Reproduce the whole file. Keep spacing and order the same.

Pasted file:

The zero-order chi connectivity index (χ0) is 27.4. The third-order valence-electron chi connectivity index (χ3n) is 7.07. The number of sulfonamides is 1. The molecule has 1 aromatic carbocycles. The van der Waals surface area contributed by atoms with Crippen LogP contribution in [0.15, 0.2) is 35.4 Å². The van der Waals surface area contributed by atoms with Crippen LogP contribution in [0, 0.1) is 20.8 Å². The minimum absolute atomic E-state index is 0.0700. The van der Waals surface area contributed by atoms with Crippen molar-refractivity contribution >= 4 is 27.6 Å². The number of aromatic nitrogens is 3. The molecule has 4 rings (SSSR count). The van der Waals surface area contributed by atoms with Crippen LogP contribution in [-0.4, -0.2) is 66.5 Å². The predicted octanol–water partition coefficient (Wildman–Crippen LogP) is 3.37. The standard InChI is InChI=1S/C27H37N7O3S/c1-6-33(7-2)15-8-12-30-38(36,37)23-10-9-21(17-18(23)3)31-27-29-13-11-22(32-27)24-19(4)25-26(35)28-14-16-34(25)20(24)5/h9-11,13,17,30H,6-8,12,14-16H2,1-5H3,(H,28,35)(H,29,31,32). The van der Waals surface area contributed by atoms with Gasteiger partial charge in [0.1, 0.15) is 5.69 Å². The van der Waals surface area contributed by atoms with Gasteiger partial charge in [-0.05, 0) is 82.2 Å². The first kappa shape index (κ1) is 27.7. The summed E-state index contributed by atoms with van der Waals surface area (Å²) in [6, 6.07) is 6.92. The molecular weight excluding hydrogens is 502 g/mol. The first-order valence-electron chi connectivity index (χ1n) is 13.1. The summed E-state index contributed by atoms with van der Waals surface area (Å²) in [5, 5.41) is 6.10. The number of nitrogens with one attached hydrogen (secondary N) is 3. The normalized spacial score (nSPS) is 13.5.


The zero-order chi connectivity index (χ0) is 27.4. The third-order valence-electron chi connectivity index (χ3n) is 7.07. The number of sulfonamides is 1. The molecule has 1 aromatic carbocycles. The van der Waals surface area contributed by atoms with Crippen LogP contribution in [0.15, 0.2) is 35.4 Å². The van der Waals surface area contributed by atoms with Crippen LogP contribution in [0, 0.1) is 20.8 Å². The minimum absolute atomic E-state index is 0.0700. The van der Waals surface area contributed by atoms with Crippen molar-refractivity contribution >= 4 is 27.6 Å². The number of aromatic nitrogens is 3. The molecule has 4 rings (SSSR count). The van der Waals surface area contributed by atoms with Crippen LogP contribution in [-0.4, -0.2) is 66.5 Å². The predicted octanol–water partition coefficient (Wildman–Crippen LogP) is 3.37. The standard InChI is InChI=1S/C27H37N7O3S/c1-6-33(7-2)15-8-12-30-38(36,37)23-10-9-21(17-18(23)3)31-27-29-13-11-22(32-27)24-19(4)25-26(35)28-14-16-34(25)20(24)5/h9-11,13,17,30H,6-8,12,14-16H2,1-5H3,(H,28,35)(H,29,31,32). The van der Waals surface area contributed by atoms with Gasteiger partial charge in [0.1, 0.15) is 5.69 Å². The van der Waals surface area contributed by atoms with Gasteiger partial charge in [-0.05, 0) is 82.2 Å². The first kappa shape index (κ1) is 27.7. The summed E-state index contributed by atoms with van der Waals surface area (Å²) in [6, 6.07) is 6.92. The molecular weight excluding hydrogens is 502 g/mol. The first-order valence-electron chi connectivity index (χ1n) is 13.1. The summed E-state index contributed by atoms with van der Waals surface area (Å²) in [5, 5.41) is 6.10. The number of nitrogens with one attached hydrogen (secondary N) is 3. The normalized spacial score (nSPS) is 13.5.